What students are talking about today (March 4th)
1. Harvard University has bagged billionaire superwoman Oprah Winfrey as its 362nd commencement speaker, according to The Crimson student newspaper. “Oprah’s journey from her grandmother’s Mississippi farm to becoming one of the world’s most admired women is one of the great American success stories,” university President Drew Faust wrote in a press release. That sure beats the speakers at my commencement from the University of Guelph, who included Pamela Wallin, a woman whose journey started in Saskatchewan and who went on to become host Who Wants to Be a Millionaire: Canadian edition before racking up many frequent flyer points as an unelected Conservative senator.
2. Also at Harvard, a 24-hour campus library is considering a napping room for students who can’t quite pull all-nighters and would instead like to rest for a few hours between exams. The room would be accessible to students who present ID. Blankets and pillows would be provided, reports USA Today. I could see this working, so long as it’s not pitch black in there. That would just be creepy.
3. The United States House of Representatives has passed federal legislation called the Violence Against Women Act that would require colleges to include reports of dating violence, sexual assault and stalking in their annual crime statistics. Whatever the added cost for reporting, this seems like valuable information for students and officials to know. Maybe we should consider such a law?
4. Brad Duguid, Ontario’s higher education minister, told The Toronto Star that tuition—which averages $7,100 per year in the province—may rise less than five per cent this year for the first time in years. Contrast that to Quebec where the proposal for a three per cent annual rise to their $2,200 tuition led many thousands to march in the streets last week. Meanwhile, in Germany, the Free State of Bavaria is planning to phase out tuition fees altogether. It’s the centre-right Christian Social-Free Democrat coalition government that both introduced the fees in 2007—$670 per semester—and is now dropping them in favour of higher taxes. University World News says this is an embarrassment for the new federal German Education Minister of the CSU’s sister party the Christian Democratic Union, who predicted all 16 states German would adopt or keep fees.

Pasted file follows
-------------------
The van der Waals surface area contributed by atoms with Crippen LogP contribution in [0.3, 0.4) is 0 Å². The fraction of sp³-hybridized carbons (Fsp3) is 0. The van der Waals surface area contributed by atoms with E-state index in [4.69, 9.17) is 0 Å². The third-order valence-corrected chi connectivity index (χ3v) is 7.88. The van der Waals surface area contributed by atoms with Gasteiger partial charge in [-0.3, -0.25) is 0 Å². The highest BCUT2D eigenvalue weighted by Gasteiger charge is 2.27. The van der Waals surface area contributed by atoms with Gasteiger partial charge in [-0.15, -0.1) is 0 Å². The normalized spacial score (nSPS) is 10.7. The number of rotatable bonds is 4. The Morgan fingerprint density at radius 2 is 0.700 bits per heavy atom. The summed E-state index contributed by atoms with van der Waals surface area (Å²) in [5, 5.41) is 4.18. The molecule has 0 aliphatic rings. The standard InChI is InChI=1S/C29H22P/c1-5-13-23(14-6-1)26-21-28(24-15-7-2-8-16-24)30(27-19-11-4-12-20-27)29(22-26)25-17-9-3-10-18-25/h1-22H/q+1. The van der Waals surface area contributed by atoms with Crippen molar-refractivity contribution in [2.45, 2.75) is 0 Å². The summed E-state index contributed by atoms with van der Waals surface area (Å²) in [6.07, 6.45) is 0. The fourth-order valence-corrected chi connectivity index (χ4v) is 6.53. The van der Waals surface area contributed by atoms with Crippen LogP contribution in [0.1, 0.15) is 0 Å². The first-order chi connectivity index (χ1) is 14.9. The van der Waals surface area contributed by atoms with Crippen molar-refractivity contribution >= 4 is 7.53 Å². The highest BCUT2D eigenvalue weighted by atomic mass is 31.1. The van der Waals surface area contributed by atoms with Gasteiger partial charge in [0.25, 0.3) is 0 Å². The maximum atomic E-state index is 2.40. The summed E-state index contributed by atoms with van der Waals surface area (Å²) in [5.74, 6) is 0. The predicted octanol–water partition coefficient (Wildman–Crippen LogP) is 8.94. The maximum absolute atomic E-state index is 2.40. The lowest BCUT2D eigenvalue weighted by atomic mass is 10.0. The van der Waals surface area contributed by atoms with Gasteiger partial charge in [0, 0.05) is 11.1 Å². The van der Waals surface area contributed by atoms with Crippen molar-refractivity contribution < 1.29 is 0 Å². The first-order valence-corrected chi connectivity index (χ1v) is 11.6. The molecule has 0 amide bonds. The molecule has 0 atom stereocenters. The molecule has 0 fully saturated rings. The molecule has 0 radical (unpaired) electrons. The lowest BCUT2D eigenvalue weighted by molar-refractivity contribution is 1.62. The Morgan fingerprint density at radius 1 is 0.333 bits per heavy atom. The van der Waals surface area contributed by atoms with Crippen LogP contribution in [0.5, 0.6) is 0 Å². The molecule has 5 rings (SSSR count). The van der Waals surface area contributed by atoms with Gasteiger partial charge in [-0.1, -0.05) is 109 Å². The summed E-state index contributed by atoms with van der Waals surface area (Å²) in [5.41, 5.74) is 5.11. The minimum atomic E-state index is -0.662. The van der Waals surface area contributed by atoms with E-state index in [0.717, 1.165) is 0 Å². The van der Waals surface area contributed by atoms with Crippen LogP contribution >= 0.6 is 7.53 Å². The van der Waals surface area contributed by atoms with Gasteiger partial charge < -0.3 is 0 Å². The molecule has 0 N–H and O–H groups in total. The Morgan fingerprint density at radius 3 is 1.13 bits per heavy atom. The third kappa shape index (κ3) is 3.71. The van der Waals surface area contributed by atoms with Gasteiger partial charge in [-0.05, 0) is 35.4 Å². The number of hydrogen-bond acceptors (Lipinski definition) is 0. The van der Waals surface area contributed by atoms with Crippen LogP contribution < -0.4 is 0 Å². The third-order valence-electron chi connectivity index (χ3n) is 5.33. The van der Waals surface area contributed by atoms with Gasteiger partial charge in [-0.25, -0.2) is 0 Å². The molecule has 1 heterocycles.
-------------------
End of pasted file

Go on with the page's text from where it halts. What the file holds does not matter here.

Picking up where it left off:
5. Student politics can be really boring, but it sure isn’t right now at the University of Toronto where Trinity College, Victoria College and engineering students have unanimously approved a plan for referenda to sever financial ties with the University of Toronto Students’ Union. This comes after reformers from those local governments were rebuffed in their attempts at electoral reform in time for this year’s elections. Shaun Shepherd, the outgoing UTSU president, has called the move a “distraction” and suggested it would be illegal, reports The Varsity. In an indication of just how little faith would-be reformers have in the UTSU, all four people vying for its executive positions will run unopposed, including presidential candidate Munib Sajjad, a current vice-president.